Pretoria - Thousands of bus commuters in Tshwane are complaining that they have to spend double on their transport fees after bus drivers went on a nationwide strike on Wednesday.
As a result, various bus companies have halted their operations, including Megabus; Gautrain Busses; Greyhound; Golden Arrow; MyCiti Bus in Cape Town; Rea Vaya in Johannesburg; Buscor in Mpumalanga; Bojanala in the North West; Algoa Bus in Port Elizabeth; Mayibuye in East London; Go George in George; Areyeng in Tshwane; Mgqibelo in Sedibeng; Lowveld Bus Company in Limpopo; PAL Bus in Mpumalanga; and Mphakathi in Mpumalanga among others.
Only the Tshwane Bus Service is running as normal.
Commuters in Tshwane have been scrambling for alternative transport since the early hours of the morning.
William Seleke said he had bought a monthly A Re Yeng bus ticket and had to pay again for alternative transport. “Where do they think we get the money for alternative transport. I can’t afford to spend so much on transport. This is unacceptable,” he said.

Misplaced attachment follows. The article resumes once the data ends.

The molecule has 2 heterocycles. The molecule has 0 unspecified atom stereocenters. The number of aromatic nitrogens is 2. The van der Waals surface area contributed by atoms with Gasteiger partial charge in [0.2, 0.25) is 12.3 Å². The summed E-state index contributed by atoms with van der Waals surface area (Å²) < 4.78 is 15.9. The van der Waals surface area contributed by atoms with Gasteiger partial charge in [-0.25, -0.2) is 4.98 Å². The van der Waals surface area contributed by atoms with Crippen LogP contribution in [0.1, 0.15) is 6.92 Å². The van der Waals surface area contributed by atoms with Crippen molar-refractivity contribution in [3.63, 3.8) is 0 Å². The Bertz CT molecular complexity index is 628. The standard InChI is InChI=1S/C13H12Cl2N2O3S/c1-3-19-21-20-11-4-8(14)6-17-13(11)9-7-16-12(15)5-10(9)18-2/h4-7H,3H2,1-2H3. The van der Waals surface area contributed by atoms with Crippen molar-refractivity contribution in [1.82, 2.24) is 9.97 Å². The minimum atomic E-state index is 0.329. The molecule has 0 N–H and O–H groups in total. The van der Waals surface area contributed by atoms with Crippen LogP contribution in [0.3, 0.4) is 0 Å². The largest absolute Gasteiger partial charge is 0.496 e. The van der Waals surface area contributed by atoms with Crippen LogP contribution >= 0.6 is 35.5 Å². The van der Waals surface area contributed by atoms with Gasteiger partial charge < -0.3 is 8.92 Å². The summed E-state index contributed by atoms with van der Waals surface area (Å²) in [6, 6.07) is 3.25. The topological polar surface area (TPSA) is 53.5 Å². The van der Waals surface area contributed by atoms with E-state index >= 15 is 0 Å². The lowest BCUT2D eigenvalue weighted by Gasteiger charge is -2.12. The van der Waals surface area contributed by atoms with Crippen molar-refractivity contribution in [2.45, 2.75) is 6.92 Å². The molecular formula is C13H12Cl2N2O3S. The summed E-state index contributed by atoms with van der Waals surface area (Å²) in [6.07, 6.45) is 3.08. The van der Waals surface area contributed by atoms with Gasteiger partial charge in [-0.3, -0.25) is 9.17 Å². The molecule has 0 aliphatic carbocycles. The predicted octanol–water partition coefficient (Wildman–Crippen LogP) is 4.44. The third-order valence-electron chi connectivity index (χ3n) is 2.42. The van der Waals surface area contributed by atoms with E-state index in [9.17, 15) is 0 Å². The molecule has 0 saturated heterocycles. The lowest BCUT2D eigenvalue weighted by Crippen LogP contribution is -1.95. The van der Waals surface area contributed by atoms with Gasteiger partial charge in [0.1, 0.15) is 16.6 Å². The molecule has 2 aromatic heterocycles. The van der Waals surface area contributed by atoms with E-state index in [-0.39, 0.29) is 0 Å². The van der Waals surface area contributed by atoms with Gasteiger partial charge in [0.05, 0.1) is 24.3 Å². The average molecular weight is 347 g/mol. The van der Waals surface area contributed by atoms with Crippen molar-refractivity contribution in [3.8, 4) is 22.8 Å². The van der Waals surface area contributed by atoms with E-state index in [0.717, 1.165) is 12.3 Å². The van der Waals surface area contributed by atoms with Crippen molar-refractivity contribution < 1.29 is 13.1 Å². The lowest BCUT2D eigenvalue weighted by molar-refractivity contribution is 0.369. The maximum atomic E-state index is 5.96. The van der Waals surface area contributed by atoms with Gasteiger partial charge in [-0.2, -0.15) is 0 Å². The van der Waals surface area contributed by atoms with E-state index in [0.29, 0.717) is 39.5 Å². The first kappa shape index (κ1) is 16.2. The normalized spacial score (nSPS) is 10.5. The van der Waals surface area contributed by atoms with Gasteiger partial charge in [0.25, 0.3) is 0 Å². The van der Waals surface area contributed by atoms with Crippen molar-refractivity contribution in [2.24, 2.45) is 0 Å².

This comes after wage negotiations in the industry deadlocked last month‚ leaving commuters in the lurch. Wage negotiations between South African Road Passenger Bargaining Council (SARPBAC)‚ the Commuter Bus Employers Organisation and SA Bus Employers Association started in January this year.
SARPBAC includes the South African Transport and Allied Workers Union‚ Transport and Allied Workers Union‚ the National Union of Metalworkers of South Africa and the Tirisano Transport and Services Workers Union.
Employees want a 12% wage increase‚ while employers are offering a 7% increase‚ 7.25% increase the next year‚ and a 7.3% increase in 2020 with a basic minimum wage set at R6 070.
MMC of Roads and Transport Cllr Sheila Senkubuge said: “We are unfortunately faced with this situation as a result of wage negotiations that have deadlocked. The unions which are part of SA Road Passengers Bargaining Council have given notice of their intention to embark on a strike with effect from yesterday.”